Tuesday, July 23, 2013

Review: A Guide to Being Born

A Guide to Being Born: Stories
By Ramona Ausubel 
Riverhead Books 2013
195 pages
From the library

A Guide to Being Born: Stories

A Guide to Being Born is a short story collection that ponders the ways we love each other and how our lives are affected by major events like births and deaths. As in her novel No One is Here Except All of Us, Ausubel weaves together the mundane with the fantastic. We meet a woman named Alice who suddenly finds herself adrift on a cargo ship with other elderly ladies, a young boy who is frustrated that his parents are more interested in each other than in the death of his cat, and a family dealing with the death of its matriarch in very different and terrible ways.

It's easy to finish a book and say that you enjoyed it. I did enjoy some of the stories in here, but there were also some that made me uncomfortable, some that made me mad, and some that made me feel like grieving right along with the characters. I think this is the measure of a good short story collection and a good writer - Ausubel has written very different stories, but managed to produce a strong reaction in the reader with each one.

This book is separated into four sections - Birth, Gestation, Conception, and Love. Aubusbel is an author who surprises, though. Her first story is not, as you might expect, about a happy family who has just received a little bundle of joy. Instead, it's about an elderly woman at the end of her life, preparing to embark on a sort of rebirth as her family makes the difficult decision to take her off of life support. These tales also have elements of magic woven throughout. This writer seems particularly interested in physical manifestations of emotions as evidenced in the society where people grow an extra arm for every time they fall in love and the soon-to-be father who sprouts drawers out of his chest.

My favorite of the collection was the second story, entitled Poppyseed. It tells the story of small family - Roger, Laura, and their daughter Poppy. Roger works as the head guide of a ghost tour on an ocean liner and Laura stays home with Poppy, their beloved daughter who is eight years old but will never walk or talk on her own. The parents are struggling with the possibility of medically stunting their daughter's growth so that she will never have to deal with changes to her body that her mind cannot understand. This story broke my heart and I had a moment when you finish a story and you just sit, amazed by what you have experienced.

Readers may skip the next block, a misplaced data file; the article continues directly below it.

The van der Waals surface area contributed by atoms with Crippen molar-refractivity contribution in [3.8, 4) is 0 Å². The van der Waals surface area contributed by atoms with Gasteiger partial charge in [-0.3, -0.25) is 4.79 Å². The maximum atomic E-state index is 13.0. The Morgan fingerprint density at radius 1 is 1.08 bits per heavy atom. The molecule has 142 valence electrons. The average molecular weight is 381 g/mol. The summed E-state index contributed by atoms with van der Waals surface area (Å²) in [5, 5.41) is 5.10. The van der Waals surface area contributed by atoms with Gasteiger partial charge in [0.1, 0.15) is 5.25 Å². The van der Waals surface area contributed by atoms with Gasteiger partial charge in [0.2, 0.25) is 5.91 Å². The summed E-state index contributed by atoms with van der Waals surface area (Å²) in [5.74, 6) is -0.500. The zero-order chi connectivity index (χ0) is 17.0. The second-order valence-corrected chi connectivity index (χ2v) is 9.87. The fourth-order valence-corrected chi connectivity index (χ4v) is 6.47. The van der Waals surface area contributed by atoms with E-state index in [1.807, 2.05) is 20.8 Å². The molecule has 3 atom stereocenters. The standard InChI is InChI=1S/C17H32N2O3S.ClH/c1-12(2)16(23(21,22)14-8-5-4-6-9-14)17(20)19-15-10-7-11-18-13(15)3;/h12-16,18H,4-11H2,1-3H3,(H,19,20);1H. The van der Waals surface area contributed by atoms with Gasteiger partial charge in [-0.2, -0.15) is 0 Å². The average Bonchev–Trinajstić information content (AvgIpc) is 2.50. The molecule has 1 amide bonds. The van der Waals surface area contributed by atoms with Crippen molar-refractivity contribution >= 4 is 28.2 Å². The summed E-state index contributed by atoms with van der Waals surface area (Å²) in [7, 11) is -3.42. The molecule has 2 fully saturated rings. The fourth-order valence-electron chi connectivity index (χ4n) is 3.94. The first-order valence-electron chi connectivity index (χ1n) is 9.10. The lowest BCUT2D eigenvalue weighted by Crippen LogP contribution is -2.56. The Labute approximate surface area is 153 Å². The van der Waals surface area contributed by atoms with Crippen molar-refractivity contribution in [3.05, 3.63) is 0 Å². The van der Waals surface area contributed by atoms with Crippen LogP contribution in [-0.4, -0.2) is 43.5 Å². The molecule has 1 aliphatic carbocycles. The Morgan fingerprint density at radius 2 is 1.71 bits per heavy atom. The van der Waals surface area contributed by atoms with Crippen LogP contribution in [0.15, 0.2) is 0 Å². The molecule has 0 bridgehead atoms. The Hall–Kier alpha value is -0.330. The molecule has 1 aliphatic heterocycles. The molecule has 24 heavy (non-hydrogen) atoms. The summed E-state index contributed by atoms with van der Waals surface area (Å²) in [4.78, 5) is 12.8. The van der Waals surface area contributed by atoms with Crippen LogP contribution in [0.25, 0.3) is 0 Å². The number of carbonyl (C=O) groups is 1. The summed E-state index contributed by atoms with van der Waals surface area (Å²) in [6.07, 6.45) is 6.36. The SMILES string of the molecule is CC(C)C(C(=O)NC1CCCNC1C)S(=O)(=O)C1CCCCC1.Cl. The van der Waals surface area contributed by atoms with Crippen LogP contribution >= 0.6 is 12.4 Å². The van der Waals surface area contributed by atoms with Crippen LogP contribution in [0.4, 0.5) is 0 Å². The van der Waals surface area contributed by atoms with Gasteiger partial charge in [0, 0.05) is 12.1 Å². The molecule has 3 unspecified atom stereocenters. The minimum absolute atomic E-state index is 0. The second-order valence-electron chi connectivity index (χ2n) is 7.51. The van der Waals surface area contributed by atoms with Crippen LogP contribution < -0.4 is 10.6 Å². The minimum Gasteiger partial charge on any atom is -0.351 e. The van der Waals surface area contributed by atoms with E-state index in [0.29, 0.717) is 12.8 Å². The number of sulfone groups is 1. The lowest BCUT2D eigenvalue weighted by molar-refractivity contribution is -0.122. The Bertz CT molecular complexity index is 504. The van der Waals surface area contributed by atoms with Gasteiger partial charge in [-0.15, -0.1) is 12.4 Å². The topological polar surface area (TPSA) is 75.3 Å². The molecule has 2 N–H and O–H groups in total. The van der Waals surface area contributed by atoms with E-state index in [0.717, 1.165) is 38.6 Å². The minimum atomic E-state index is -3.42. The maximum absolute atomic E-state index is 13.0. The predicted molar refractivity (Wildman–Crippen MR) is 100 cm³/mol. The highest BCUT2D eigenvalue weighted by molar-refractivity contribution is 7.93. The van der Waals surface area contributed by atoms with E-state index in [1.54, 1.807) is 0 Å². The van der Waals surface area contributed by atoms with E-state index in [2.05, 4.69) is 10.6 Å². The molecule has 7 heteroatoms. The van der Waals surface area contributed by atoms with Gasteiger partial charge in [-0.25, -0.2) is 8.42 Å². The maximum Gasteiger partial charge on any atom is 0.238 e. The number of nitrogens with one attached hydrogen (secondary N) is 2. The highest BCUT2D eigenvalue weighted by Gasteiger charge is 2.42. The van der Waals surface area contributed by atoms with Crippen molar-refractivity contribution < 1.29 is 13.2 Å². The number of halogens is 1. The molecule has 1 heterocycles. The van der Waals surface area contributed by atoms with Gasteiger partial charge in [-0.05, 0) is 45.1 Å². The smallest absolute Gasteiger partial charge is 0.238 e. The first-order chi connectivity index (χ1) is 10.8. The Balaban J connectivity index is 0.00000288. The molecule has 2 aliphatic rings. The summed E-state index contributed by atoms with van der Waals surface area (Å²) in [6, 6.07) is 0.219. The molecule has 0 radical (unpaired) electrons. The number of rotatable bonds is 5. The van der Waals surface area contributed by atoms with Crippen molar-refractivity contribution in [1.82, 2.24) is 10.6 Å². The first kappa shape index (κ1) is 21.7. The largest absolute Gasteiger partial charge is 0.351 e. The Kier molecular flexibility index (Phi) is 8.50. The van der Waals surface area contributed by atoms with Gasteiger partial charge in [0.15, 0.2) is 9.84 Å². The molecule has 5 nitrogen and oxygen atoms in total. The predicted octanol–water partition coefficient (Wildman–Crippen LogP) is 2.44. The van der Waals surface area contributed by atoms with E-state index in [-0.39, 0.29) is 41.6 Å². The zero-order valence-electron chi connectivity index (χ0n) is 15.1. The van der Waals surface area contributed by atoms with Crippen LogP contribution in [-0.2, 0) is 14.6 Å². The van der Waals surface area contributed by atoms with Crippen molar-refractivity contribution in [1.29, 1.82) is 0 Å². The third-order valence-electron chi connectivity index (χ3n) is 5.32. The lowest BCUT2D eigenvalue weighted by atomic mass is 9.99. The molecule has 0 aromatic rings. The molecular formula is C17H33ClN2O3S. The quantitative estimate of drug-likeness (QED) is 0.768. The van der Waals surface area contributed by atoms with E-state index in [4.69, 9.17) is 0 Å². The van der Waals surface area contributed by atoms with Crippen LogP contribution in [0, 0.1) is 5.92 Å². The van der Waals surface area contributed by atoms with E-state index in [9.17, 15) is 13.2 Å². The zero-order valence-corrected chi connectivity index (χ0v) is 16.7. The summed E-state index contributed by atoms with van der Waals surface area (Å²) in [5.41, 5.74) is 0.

The best indicator of this book's effect on me though is, that while I am sitting here and writing this review, I'm trying to figure out if I can read a few stories again before taking it back to the library. A Guide to Being Born, like any short story collection, will have some that become favorites and some that won't. But each story in this slim collection will make you feel something and stay with you after you have closed the book. 

7 comments:

  1. I need to read this. I really do. :D

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    1. I think you would really like it. Hypothetically, you could space out the stories but I'm just not very good at that!

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  2. First, I love the cover. Second, I love short stories. Third, I love a little bit of magical ... and to still think about a story or two once the book is closed .. that's a very good sign. Thanks for the review!

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    1. Then I think you will really enjoy this collection!

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  3. Hmm...it sounds like something I'd like, but also something I'd put off reading as long as I can because I just can't handle sad things haha (it took me a decade to watch The Last of the Mohicans. That's how much I hate sad things)

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    1. I can understand your reservations about reading sad things. That being said, this short story collection is sad but it isn't hopeless. I think that makes a big difference.

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    2. It really does. For example Last of the Mohicans really wasn't that terrible for me to sit through devastation wise. I blame my mom for hyping up the sad factor haha. The hopelessness...those books tend to stick with me forever (1984 and The Handmaid's Tale are two of my absolute favourite stories...I probably should have come up with examples that were a little bit varied haha), but they really sort of tear you down for a while. Which of course is why you remember them in the first place, but still. I have a fragile soul!

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